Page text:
As with the EVAR trial, the DREAM and OVER trials confirmed that the early benefits of endovascular aneurysm repair, including a lower procedural mortality, are not sustained. Therefore, the method of aneurysm repair that is deemed to be most appropriate for each individual patient should be chosen.56,58,60 Endovascular treatment should not be used in patients who do not meet the established anatomical criteria or who cannot comply with the required follow-up imaging requirements. Patients require either computed tomography or magnetic resonance imaging of the engrafted segment of the aortoiliac segment at 1 month, 6 months, and then yearly to confirm that the graft has not moved and there are no endoleaks that have resulted in repressurization and/or growth of the aneurysm sac. If patients cannot be offered the indicated long-term follow-up evaluation and treatment because of the lack of access to required imaging modalities or inability to appropriately treat problematic endoleaks when identified, then endovascular repair should not be considered the optimal treatment method. Open surgical repair is indicated for those patients who do not meet the established criteria for endovascular treatment.
A patient whose general physical condition is deemed unsuitable for open aneurysm repair may not benefit from endovascular repair. This was suggested in a secondary protocol of the EVAR trial.56 The EVAR 2 trial randomized 404 patients with infrarenal aortic aneurysms of at least 5.5 cm with comorbidities that prevented open repair to receive either endovascular treatment or no intervention.61 One hundred ninety-seven patients were randomized to the endovascular treatment group and 179 actually underwent stent graft placement. Of 207 patients randomly assigned to the no-treatment group, 70 had aneurysm repair. The primary outcome was death from any cause. The patients were followed up for a minimum of 5 years or until death. The median follow-up period was 3.1 years. Thirty-day operative mortality was 7.3%. Although a significant difference in aneurysm-related mortality between the 2 groups was identified (3.6 deaths per 100 person-years for endovascular therapy versus 7.3 deaths per 100 person-years without treatment, adjusted HR: 0.53; 95% CI: 0.32 to 0.89; P=0.02), this was not associated with longer survival. During follow-up there was no significant difference in overall mortality between the 2 groups (21.0 deaths per 100 person-years in the endovascular group versus 22.1 deaths per 100 person-years in the no-treatment group; HR for endovascular repair: 0.99; CI: 0.78 to 1.27; P=0.97). Although there was no observed benefit to the endovascular treatment of infrarenal AAAs in patients whose physical health was considered too poor to withstand open aneurysm repair in this trial, optimal management of this challenging patient population has not been definitively established. Additional studies are required to better define the role of endovascular aneurysm repair in patients with significantly impaired physical health who are considered to be at high surgical or anesthetic risk.61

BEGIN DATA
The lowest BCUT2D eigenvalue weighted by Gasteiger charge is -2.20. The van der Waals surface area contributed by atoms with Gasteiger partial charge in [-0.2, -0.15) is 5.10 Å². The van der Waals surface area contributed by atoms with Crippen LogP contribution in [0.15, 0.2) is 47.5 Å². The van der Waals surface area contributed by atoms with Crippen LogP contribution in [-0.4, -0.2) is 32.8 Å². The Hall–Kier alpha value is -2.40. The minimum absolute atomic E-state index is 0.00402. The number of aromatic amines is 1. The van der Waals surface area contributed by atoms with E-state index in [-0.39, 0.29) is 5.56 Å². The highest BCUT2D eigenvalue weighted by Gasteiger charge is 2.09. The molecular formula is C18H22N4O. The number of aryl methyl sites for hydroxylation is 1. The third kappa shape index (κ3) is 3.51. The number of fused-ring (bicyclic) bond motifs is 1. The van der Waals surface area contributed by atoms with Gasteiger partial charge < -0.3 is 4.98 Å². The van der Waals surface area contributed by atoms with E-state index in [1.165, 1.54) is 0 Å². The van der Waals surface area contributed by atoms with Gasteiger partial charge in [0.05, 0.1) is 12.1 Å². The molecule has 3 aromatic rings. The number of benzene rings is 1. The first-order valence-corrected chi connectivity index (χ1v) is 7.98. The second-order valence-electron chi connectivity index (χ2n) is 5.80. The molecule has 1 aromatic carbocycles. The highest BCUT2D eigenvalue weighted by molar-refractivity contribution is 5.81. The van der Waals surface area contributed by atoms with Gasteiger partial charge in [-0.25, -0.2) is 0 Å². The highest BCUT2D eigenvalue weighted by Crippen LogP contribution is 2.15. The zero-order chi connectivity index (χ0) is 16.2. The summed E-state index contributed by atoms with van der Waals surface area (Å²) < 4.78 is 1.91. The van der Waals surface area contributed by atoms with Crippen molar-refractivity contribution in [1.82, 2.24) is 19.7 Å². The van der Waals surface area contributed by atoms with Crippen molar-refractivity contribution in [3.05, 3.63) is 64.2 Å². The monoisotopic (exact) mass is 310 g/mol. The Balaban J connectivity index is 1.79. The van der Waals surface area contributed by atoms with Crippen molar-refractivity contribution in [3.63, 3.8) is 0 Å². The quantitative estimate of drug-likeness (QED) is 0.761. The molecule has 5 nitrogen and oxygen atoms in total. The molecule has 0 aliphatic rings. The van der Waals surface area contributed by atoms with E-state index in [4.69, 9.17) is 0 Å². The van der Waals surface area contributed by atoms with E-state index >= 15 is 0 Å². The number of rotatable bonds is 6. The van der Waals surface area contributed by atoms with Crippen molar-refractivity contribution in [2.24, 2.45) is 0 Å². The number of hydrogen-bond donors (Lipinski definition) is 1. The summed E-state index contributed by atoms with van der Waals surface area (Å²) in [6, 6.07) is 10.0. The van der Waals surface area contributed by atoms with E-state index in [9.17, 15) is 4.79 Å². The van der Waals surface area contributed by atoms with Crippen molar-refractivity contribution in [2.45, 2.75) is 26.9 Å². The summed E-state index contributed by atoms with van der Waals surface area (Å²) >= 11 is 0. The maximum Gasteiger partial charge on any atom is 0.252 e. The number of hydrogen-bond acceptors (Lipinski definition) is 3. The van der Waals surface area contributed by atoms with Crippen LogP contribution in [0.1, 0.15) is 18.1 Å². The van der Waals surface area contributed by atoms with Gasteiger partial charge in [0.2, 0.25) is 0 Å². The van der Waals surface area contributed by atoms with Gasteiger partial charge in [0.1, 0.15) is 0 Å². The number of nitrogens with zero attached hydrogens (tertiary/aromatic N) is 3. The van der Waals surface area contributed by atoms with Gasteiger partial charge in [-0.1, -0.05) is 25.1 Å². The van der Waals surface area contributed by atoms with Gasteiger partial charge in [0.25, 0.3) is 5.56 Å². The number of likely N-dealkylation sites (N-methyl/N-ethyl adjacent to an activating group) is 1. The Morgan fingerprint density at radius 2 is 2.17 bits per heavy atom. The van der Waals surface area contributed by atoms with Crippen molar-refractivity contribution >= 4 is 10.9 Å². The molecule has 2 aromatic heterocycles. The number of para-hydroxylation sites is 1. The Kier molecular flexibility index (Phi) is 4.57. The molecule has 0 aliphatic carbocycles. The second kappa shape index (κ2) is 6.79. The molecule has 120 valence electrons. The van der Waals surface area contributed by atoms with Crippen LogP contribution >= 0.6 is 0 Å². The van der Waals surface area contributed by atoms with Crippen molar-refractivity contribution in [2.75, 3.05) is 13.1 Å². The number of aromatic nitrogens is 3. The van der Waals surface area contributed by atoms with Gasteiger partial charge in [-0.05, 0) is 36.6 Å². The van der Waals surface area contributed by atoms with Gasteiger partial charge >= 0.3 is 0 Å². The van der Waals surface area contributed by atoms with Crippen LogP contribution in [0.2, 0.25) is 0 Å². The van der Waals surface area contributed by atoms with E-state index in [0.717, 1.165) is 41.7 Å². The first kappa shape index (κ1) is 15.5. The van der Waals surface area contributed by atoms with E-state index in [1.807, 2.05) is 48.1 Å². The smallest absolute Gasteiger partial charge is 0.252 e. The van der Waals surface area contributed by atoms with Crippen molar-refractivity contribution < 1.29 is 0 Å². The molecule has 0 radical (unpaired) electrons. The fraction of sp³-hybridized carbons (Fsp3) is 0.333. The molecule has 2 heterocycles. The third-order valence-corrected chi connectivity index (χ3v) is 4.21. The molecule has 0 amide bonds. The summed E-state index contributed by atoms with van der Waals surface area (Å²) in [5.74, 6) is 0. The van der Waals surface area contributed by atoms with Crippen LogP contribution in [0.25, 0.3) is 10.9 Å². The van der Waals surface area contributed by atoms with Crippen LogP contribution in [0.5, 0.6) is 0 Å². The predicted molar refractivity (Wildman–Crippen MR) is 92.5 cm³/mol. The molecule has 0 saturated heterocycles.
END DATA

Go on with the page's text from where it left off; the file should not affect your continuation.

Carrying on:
American College of Cardiology Foundation
David R. Holmes, Jr, MD, FACC, President
John C. Lewin, MD, Chief Executive Officer
Janet Wright, MD, FACC, Senior Vice President, Science and Quality
Charlene May, Senior Director, Science and Clinical Policy
American College of Cardiology Foundation/American Heart Association
Lisa Bradfield, CAE, Director, Science and Clinical Policy
Debjani Mukherjee, MPH, Associate Director, Evidence-Based Medicine
Maria Koinis, Specialist, Science and Clinical Policy
American Heart Association
Ralph L. Sacco, MS, MD, FAAN, FAHA, President
Nancy Brown, Chief Executive Officer
Rose Marie Robertson, MD, FAHA, Chief Science Officer
Gayle R. Whitman, PhD, RN, FAHA, FAAN, Senior Vice President, Office of Science Operations
Nereida A. Parks, MPH, Science and Medicine Advisor, Office of Science Operations
Jody Hundley, Production Manager, Scientific Publications, Office of Science Operations
Developed in Collaboration With the Society for Cardiovascular Angiography and Interventions, Society of Interventional Radiology, Society for Vascular Medicine, and Society for Vascular Surgery
2011 WRITING GROUP MEMBERS*
This document was approved by the American College of Cardiology Foundation Board of Trustees and the American Heart Association Science Advisory and Coordinating Committee in July 2011.
The American Heart Association requests that this document be cited as follows: Rooke TW, Hirsch AT, Misra S, Sidawy AN, Beckman JA, Findeiss LK, Golzarian J, Gornik HL, Halperin JL, Jaff MR, Moneta GL, Olin JW, Stanley JC, White CJ, White JV, Zierler RE. 2011 ACCF/AHA focused update of the guideline for the management of patients with peripheral artery disease (updating the 2005 guideline): a report of the American College of Cardiology Foundation/American Heart Association Task Force on Practice Guidelines. Circulation. 2011;124:2020–2045.
This article is copublished in the Journal of the American College of Cardiology, Catheterization and Cardiovascular Interventions, the Journal of Vascular Surgery, and Vascular Medicine.
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2005 WRITING COMMITTEE MEMBERS
Alan T. Hirsch, MD, FACC, Chair; Ziv J. Haskal, MD, FAHA, FSIR, Co-Chair; Norman R. Hertzer, MD, FACS, Co-Chair; Curtis W. Bakal, MD, MPH, FAHA; Mark A. Creager, MD, FACC, FAHA; Jonathan L. Halperin, MD, FACC, FAHA§; Loren F. Hiratzka, MD, FACC, FAHA, FACS; William R.C. Murphy, MD, FACC, FACS; Jeffrey W. Olin, DO, FACC; Jules B. Puschett, MD, FAHA; Kenneth A. Rosenfield, MD, FACC; David Sacks, MD, FSIR‡; James C. Stanley, MD, FACS§; Lloyd M. Taylor, Jr, MD, FACS§; Christopher J. White, MD, FACC, FAHA, FSCAI**;John V. White, MD, FACS§; Rodney A. White, MD, FACS§
ACCF/AHA TASK FORCE MEMBERS
Alice K. Jacobs, MD, FACC, FAHA, Chair; Jeffrey L. Anderson, MD, FACC, FAHA, Chair-Elect; Nancy Albert, PhD, CCNS, CCRN, FAHA; Mark A. Creager, MD, FACC, FAHA; Steven M. Ettinger, MD, FACC; Robert A. Guyton, MD, FACC; Jonathan L. Halperin, MD, FACC, FAHA; Judith S. Hochman, MD, FACC, FAHA; Frederick G. Kushner, MD, FACC, FAHA; E. Magnus Ohman, MD, FACC; William Stevenson, MD, FACC, FAHA; Clyde W. Yancy, MD, FACC, FAHA
- © 2011 American Heart Association, Inc.
ACCF/AHA Task Force on Practice Guidelines. Methodologies and Policies from the ACCF/AHA Task Force on Practice Guideline. Available at http://assets.cardiosource.com/Methodology_Manual_for_ACC_AHA_Writing_Committees.pdf and http://circ.ahajournals.org/site/manual/index.xhtml. Accessed July 1, 2011.